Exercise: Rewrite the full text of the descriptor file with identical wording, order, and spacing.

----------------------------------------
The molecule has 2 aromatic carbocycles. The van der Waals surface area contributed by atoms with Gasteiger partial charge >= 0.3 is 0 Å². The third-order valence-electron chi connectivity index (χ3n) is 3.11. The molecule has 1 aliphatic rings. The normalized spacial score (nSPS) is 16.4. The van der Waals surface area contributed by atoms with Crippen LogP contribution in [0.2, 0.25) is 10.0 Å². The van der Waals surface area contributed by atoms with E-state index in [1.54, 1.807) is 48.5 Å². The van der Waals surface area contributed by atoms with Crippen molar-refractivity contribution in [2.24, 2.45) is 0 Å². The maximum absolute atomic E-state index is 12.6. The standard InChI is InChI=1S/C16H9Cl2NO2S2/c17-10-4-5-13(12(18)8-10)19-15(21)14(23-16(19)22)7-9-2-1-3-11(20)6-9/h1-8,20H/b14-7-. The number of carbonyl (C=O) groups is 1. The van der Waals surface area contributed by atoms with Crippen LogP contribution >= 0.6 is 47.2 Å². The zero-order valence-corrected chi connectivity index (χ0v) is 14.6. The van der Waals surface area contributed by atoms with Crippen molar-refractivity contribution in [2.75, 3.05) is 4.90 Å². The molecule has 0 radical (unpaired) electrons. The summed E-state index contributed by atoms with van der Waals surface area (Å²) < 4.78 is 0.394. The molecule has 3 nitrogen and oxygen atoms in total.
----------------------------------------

The molecule has 2 aromatic carbocycles. The van der Waals surface area contributed by atoms with Gasteiger partial charge >= 0.3 is 0 Å². The third-order valence-electron chi connectivity index (χ3n) is 3.11. The molecule has 1 aliphatic rings. The normalized spacial score (nSPS) is 16.4. The van der Waals surface area contributed by atoms with Crippen LogP contribution in [0.2, 0.25) is 10.0 Å². The van der Waals surface area contributed by atoms with E-state index in [1.54, 1.807) is 48.5 Å². The van der Waals surface area contributed by atoms with Crippen molar-refractivity contribution in [2.24, 2.45) is 0 Å². The maximum absolute atomic E-state index is 12.6. The standard InChI is InChI=1S/C16H9Cl2NO2S2/c17-10-4-5-13(12(18)8-10)19-15(21)14(23-16(19)22)7-9-2-1-3-11(20)6-9/h1-8,20H/b14-7-. The number of carbonyl (C=O) groups is 1. The van der Waals surface area contributed by atoms with Crippen LogP contribution >= 0.6 is 47.2 Å². The zero-order valence-corrected chi connectivity index (χ0v) is 14.6. The van der Waals surface area contributed by atoms with Crippen molar-refractivity contribution in [2.75, 3.05) is 4.90 Å². The molecule has 0 radical (unpaired) electrons. The summed E-state index contributed by atoms with van der Waals surface area (Å²) < 4.78 is 0.394. The molecule has 3 nitrogen and oxygen atoms in total.